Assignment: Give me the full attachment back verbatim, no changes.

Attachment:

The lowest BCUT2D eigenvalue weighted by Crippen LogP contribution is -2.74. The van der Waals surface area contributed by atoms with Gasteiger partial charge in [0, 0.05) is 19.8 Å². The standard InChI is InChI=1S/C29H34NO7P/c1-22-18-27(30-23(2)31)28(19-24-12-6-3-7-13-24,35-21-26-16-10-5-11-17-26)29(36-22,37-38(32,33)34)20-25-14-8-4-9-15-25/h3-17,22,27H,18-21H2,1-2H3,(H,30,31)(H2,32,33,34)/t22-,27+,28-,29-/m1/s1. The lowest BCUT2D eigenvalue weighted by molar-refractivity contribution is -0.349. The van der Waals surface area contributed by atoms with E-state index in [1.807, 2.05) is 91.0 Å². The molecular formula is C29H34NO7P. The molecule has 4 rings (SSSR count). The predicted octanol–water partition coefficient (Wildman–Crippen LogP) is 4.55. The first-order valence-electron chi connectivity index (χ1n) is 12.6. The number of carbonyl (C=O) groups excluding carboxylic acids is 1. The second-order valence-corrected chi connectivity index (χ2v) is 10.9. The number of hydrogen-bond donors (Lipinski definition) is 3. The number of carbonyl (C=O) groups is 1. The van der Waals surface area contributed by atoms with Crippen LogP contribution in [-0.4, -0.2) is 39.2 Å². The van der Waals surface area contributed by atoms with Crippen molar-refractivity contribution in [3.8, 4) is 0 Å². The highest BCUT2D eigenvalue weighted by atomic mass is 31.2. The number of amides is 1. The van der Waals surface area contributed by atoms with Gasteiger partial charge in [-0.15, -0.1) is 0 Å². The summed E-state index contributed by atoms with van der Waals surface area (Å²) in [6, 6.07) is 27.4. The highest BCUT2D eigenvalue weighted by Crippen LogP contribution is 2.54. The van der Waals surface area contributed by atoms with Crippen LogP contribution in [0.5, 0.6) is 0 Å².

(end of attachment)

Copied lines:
The lowest BCUT2D eigenvalue weighted by Crippen LogP contribution is -2.74. The van der Waals surface area contributed by atoms with Gasteiger partial charge in [0, 0.05) is 19.8 Å². The standard InChI is InChI=1S/C29H34NO7P/c1-22-18-27(30-23(2)31)28(19-24-12-6-3-7-13-24,35-21-26-16-10-5-11-17-26)29(36-22,37-38(32,33)34)20-25-14-8-4-9-15-25/h3-17,22,27H,18-21H2,1-2H3,(H,30,31)(H2,32,33,34)/t22-,27+,28-,29-/m1/s1. The lowest BCUT2D eigenvalue weighted by molar-refractivity contribution is -0.349. The van der Waals surface area contributed by atoms with E-state index in [1.807, 2.05) is 91.0 Å². The molecular formula is C29H34NO7P. The molecule has 4 rings (SSSR count). The predicted octanol–water partition coefficient (Wildman–Crippen LogP) is 4.55. The first-order valence-electron chi connectivity index (χ1n) is 12.6. The number of carbonyl (C=O) groups excluding carboxylic acids is 1. The second-order valence-corrected chi connectivity index (χ2v) is 10.9. The number of hydrogen-bond donors (Lipinski definition) is 3. The number of carbonyl (C=O) groups is 1. The van der Waals surface area contributed by atoms with Crippen LogP contribution in [-0.4, -0.2) is 39.2 Å². The van der Waals surface area contributed by atoms with Crippen molar-refractivity contribution in [3.8, 4) is 0 Å². The highest BCUT2D eigenvalue weighted by atomic mass is 31.2. The number of amides is 1. The van der Waals surface area contributed by atoms with Gasteiger partial charge in [-0.15, -0.1) is 0 Å². The summed E-state index contributed by atoms with van der Waals surface area (Å²) in [6, 6.07) is 27.4. The highest BCUT2D eigenvalue weighted by Crippen LogP contribution is 2.54. The van der Waals surface area contributed by atoms with Crippen LogP contribution in [0.5, 0.6) is 0 Å².